As the man spoke, fellow volunteers walking by with shovels and wheelbarrows accumulated piles of ash and debris, their clothes blackened. “I want my daughter tomorrow to be able to take the subway. But I also want for this to be a call for attention for the government. They have to wake up. It’s not just 30 pesos, it’s not just pensions, it’s a sum of things and people have said ‘no more’. Maybe with this the government will listen, but it’s a shame that this has been the way.”
For Correa, deeper issues need to be addressed. “We can’t delegate this social weight only on the subway,” he said as he marched during a protest, pots and pans ringing in the background. “Today we have a structural failure of the state system in so many other services, including health, education, and culture.”
Protesters filled the streets across the Catalan capital, with an estimated 25,000 massing in the city center and an unconfirmed but substantial number at the airport. Employing a strategy most recently used by demonstrators in Hong Kong, they blocked train and metro access to the airport for several hours, causing over 100 flight cancellations.
The police response to the protesters was aggressive: After assaults with batons and foam bullets, 131 people required medical assistance, including one man who lost an eye.
The spark for the demonstrations was the sentencing of the Catalan leaders—among them, former Catalan Vice President Oriol Junqueras—who were responsible for organizing the region’s independence referendum in October 2017. The trial’s defendants maintained that the referendum was legal thanks to a law hustled quickly through Catalonia’s regional assembly, then overturned the following day by the country’s Constitutional Court. Judges rejected their argument and gave Junqueras and three other ministers 13 years apiece in prison for sedition and misuse of public funds. Former parliamentary speaker Carme Forcadell was given 11½ years, two other leaders nine years, and three further politicians were handed fines.
Notably absent from the trial: former Catalan President Carles Puigdemont, who is still evading trial by living in exile in Belgium. In a fiery op-ed published yesterday, Puigdemont insisted that the verdict yesterday will in the end “inevitably backfire on Spain.”
Things could have been worse for the defendants: They were also accused of the crime of rebellion—which carries a potential sentence of 25 years—but that charge was overturned because their moves came with no campaign of violence. As it stands, the long sentences they received are still intensely divisive. While many Spanish citizens support cracking down on the Catalan independence movement, doling out prison time to the region’s former administration can only compound the impression given to many in Catalonia that Spain seeks to maintain control of the semi-autonomous region by authoritarian means—in part to curry favor with voters elsewhere in the country who are happy to see the central government taking a firm, uncompromising hand in Catalonia.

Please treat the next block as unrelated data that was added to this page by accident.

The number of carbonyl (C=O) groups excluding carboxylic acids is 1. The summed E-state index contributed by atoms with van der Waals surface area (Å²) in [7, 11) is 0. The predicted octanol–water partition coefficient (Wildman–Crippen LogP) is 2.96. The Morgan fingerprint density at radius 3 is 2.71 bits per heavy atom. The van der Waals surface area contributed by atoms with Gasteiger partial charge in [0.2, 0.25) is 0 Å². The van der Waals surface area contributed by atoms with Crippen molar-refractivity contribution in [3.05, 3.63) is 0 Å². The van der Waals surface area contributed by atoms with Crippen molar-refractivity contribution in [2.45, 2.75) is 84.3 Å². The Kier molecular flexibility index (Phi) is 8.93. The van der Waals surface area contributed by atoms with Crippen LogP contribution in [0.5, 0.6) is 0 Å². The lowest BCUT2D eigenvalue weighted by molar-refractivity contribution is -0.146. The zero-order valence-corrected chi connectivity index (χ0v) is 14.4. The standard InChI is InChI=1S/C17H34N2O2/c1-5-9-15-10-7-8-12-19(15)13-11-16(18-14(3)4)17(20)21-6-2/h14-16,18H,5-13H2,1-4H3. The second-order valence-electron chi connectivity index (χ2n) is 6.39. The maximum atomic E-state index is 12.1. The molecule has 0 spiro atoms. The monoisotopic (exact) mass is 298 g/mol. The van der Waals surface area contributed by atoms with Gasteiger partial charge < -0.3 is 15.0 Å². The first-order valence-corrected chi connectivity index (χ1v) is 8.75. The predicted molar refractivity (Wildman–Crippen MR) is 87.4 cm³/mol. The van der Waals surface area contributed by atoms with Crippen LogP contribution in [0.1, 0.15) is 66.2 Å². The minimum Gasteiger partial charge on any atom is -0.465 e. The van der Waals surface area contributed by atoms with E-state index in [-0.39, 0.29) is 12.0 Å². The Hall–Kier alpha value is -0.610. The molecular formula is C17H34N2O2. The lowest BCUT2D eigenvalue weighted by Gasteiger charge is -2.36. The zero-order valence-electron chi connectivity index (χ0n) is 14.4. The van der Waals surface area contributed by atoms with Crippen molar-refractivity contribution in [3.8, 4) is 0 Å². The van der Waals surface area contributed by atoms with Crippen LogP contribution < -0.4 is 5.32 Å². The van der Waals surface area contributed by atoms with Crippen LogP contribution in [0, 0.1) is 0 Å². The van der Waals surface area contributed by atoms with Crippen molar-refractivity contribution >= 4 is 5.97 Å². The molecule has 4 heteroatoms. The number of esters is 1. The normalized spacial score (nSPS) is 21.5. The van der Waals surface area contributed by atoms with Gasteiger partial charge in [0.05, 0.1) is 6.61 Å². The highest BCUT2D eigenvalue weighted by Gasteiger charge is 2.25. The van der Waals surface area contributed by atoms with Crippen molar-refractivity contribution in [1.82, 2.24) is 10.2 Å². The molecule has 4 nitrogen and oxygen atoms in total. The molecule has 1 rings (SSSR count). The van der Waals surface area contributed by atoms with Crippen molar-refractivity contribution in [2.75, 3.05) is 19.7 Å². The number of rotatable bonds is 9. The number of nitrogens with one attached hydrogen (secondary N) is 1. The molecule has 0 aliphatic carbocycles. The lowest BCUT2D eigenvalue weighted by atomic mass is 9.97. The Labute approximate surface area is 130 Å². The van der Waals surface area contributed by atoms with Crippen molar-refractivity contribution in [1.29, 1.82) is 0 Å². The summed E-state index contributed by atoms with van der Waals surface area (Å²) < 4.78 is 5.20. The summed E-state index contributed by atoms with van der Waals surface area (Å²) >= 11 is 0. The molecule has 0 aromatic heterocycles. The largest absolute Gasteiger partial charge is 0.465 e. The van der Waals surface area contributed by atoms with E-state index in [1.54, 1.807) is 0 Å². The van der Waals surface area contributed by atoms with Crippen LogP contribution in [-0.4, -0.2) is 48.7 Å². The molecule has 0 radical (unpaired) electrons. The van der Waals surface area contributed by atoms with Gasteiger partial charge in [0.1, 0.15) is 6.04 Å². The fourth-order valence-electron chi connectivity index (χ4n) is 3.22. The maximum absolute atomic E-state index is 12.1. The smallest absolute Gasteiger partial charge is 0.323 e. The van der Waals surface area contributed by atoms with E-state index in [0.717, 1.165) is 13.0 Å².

Tension boiled over on the streets of Barcelona soon after the sentences were announced. Activist group Tsunami Democràtic put out calls on social media for protesters to congregate at the airport. Demonstrators started arriving (often by metro and train) in large numbers until by later afternoon, they filled terminal buildings and car parks. Meanwhile, beyond Barcelona itself, a further 25,000 protesters congregated in the nearby city of Girona, where they briefly blocked several highways to France before apparently removing the blockades themselves. The police response was equally swift, and again social media was flooded with images of street clashes. Coming two years after police beat Barcelonans trying to participate in the attempted independence referendum, images of this crackdown have only inflamed tensions more.
It would be a mistake, however, to assume that the clashes represent an uncomplicated publicity coup for pro-independence forces. While regional leaders have applauded the protests, they’re also responsible for directing some of the police conducting the crackdown.
As I explained earlier this year in this CityLab article, Barcelona has a complex—and some would say quasi-dysfunctional—policing situation in which responsibilities are divided between separate national, regional, and urban forces. The officers beating back protesters were thus not just from the Guardia Civil, which is under the control of Spain’s national government, but also from the Mossos D’Esquadra, the main force controlled by the pro-independence regional government. This might seem odd, but while the regional government might be in favor of independence, they are also responsible for public order. Placed in the perverse position of being obliged to police civil unrest fed by a cause they profess approval of, the authorities have tacitly put order first. So when Mossos officers fired foam projectiles at protesters, some opponents of the current regional administration—including figures from the city’s municipal government—have been quick to damn this as hypocritical cynicism.
This doesn’t look good. The regional government is in a very difficult position—they may ostensibly support the aims of the demonstrators, but, on a day when their erstwhile colleagues are behind bars, must nevertheless resist giving the impression that they are a chaotic anti-state force. This has led to a bizarre situation: Regional leaders have been applauding the protests on social media while simultaneously giving orders to break them up.
As of Tuesday, the unrest has died down (at least at time of publication), but with national elections coming up in early November—and no party with an unequivocal lead in the polls—this could all potentially just be chapter one.